— Sue Frasier, Army 1970
    and still not rated by VA (Ahem! What shit I say!)

  5. I would say it was a smart move to include you Ben. I suspect you will be around for awhile helping vets, so why not make everybody’s job easier and include you.

  6. Ben, First of all I want to thank you for all that you have done for our brothers and sister who served. I really mean that Ben. However, the Veterans Administration has absolutely ruined me. I’ll never trust these bastards again FOR ANY REASON! As I have said right here on your forum. If Trump doesn’t win and all I have is the VA to rely on, then I’m a dead puppy. Give us the right to procure REAL medical care in the private sector. I’m afraid that the Veterans Administration is way beyond repair or reclamation. Give us Medicade or something like it. Any thing is better than going to these butchers.

    1. Ralph your right about everything except Trump he is a joke. And they are butchers. I went to them with blood clots in the right leg and ended up with the left leg amputated before the right leg.

  7. Some (OK a lot) of the problems could be solved with a simple call to the Veteran while the board is making a decision. This could be done similar to what the Social Security does, they schedule a date and time to call you, that way you have direct input in case there is questions, instead of just deny and put it on the Vet to appeal. In my case I put in a claim for my back, they only looked at the information about L3-L4 and dissapproved where as in the package that was filed it also had information about the surgery on L3-L4 and two (2) surgeries on L4-L5 which they did not look at. As for the digitizing of the documents, send me stacks of it, I have a scanner and would be glad to scan the documents into searchable files for only the cost of the postage and materials required to do it. Hell employ Vets to do the scanning, they could work from home, be paid by production (ex: per page) cheap labor, unemployment down Win Win situation.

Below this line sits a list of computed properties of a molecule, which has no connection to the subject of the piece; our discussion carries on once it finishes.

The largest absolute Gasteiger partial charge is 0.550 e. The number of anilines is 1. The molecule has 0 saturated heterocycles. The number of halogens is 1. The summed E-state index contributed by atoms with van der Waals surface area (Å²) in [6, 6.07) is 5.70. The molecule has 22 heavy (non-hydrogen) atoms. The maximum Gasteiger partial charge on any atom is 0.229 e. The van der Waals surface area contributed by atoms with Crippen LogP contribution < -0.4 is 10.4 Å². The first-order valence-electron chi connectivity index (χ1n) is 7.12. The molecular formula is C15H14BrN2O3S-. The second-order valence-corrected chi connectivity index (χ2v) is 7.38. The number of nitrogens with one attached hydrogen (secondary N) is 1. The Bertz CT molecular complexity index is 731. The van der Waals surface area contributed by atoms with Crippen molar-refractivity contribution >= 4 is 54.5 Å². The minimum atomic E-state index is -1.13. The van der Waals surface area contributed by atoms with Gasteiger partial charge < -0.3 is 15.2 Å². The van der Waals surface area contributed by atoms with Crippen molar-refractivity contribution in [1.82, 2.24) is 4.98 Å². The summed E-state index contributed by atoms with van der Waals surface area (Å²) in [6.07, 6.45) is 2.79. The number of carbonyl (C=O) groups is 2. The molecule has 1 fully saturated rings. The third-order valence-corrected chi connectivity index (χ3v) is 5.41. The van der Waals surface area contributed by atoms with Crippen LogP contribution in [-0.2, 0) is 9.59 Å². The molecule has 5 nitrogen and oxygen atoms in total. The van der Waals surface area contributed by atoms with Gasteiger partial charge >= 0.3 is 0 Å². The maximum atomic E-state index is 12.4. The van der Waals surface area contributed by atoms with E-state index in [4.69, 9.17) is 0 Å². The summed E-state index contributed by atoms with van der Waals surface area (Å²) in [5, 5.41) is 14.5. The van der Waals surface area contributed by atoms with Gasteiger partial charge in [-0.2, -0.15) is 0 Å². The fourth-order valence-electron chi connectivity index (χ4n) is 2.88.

1. That’s a great idea. I also have a nice scanner in my printer. However, I have a feeling these documents and booklets/books have been squirreled away for a reason–preventing access. I cannot think of any other reason and after the VA/Board possibly scans these they may just look like the Roswell Reports when released with all the blacked-out pertinent info. Never know.
      I see in Ben’s pic publications on various radiation studies(tested on Active Duty Military), and no doubt there will be the very findings VBA ‘Agent Orange’ Murphy still denies to this day linking AO to all the woes of Vietnam Vets, and more than likely all the beef proving spent uranium, burn pits, Gulf War Illness…the Ark of Covenant of Veteran Appeal Wins and just maybe where Jimmy Hoffa is buried, as there’s bound to be slivers of AFGE oozing in pages somewhere, a bookmark, drool…
      I wonder how one could request a FOIA on the entire lot? 🙂

  8. Great article Ben.
    Concerning ‘disabilities’ and ‘compensation’, is there anything in those old manuscripts detailing how each vet receives each?
    For example; Two or more veterans have the exact same disability, ie: lose of limb (leg) due to “enemy activity”! Yet, each vet receives a different amount of ‘compensation’ for that disability!
    I ask this because, there has been reports of this!

  9. Thanks Ben. My suggestion to Carol and to the Board is to study toxicology. In order to better understand veterans suffering from the widest possible range of diseases. In veterans’ cases, the likelihood that the veteran in question came down with serious illnesses so young because of routine exposure to toxic substances while in the military is extremely high. And yet the Regional Offices and the Board still require veterans to get sick all over again and go bankrupt proving their routine cases. When in point of fact and law, it is the military and the VA that should be presumed guilty until proved innocent… A good addition to the BVA Library would be:
    Journal of Law and Policy
    Volume 12 | Issue 1 Article 2
    Scientific Judgement and Toxic Torts – A Primer in Toxicology for Judges and Lawyers
    David L. Eaton

    1. Good point Roger. Hell the VA readily admitted after the first Gulf War that it was the most toxic battlefield to date, and I’m sure it has not gotten any better.
      I haven’t read what you cite above, but I would hope it is an argument in favor of the law where certain things are presumed service connected, along with language showing if you sat on a pile of plutonium, current science suggests cancer.